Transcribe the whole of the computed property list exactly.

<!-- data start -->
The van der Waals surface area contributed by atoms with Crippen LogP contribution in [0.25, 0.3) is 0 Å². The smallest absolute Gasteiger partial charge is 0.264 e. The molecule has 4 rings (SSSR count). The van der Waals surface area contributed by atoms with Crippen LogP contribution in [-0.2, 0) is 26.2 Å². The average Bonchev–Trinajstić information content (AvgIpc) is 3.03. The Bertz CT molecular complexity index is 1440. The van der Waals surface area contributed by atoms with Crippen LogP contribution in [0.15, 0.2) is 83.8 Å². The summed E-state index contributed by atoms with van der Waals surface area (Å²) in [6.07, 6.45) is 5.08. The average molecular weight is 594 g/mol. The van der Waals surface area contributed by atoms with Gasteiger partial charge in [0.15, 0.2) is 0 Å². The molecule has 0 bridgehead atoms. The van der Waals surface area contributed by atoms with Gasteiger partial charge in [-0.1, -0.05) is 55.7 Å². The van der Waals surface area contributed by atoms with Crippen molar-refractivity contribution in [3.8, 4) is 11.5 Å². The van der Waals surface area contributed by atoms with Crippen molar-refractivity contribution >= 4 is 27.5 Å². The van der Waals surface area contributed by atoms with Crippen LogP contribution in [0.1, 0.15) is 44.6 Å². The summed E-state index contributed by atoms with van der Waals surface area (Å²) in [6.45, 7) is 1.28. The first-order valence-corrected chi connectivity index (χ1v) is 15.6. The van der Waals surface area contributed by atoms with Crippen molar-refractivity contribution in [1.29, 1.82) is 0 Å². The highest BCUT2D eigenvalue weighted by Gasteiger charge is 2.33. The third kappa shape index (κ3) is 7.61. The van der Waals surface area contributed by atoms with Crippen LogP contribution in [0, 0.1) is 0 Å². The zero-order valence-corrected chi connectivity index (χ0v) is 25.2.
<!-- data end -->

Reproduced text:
The van der Waals surface area contributed by atoms with Crippen LogP contribution in [0.25, 0.3) is 0 Å². The smallest absolute Gasteiger partial charge is 0.264 e. The molecule has 4 rings (SSSR count). The van der Waals surface area contributed by atoms with Crippen LogP contribution in [-0.2, 0) is 26.2 Å². The average Bonchev–Trinajstić information content (AvgIpc) is 3.03. The Bertz CT molecular complexity index is 1440. The van der Waals surface area contributed by atoms with Crippen LogP contribution in [0.15, 0.2) is 83.8 Å². The summed E-state index contributed by atoms with van der Waals surface area (Å²) in [6.07, 6.45) is 5.08. The average molecular weight is 594 g/mol. The van der Waals surface area contributed by atoms with Gasteiger partial charge in [0.15, 0.2) is 0 Å². The molecule has 0 bridgehead atoms. The van der Waals surface area contributed by atoms with Gasteiger partial charge in [-0.1, -0.05) is 55.7 Å². The van der Waals surface area contributed by atoms with Crippen molar-refractivity contribution in [3.8, 4) is 11.5 Å². The van der Waals surface area contributed by atoms with Crippen molar-refractivity contribution >= 4 is 27.5 Å². The van der Waals surface area contributed by atoms with Crippen LogP contribution in [0.1, 0.15) is 44.6 Å². The summed E-state index contributed by atoms with van der Waals surface area (Å²) in [6.45, 7) is 1.28. The first-order valence-corrected chi connectivity index (χ1v) is 15.6. The van der Waals surface area contributed by atoms with Crippen molar-refractivity contribution in [1.29, 1.82) is 0 Å². The highest BCUT2D eigenvalue weighted by Gasteiger charge is 2.33. The third kappa shape index (κ3) is 7.61. The van der Waals surface area contributed by atoms with Crippen LogP contribution in [0, 0.1) is 0 Å². The zero-order valence-corrected chi connectivity index (χ0v) is 25.2.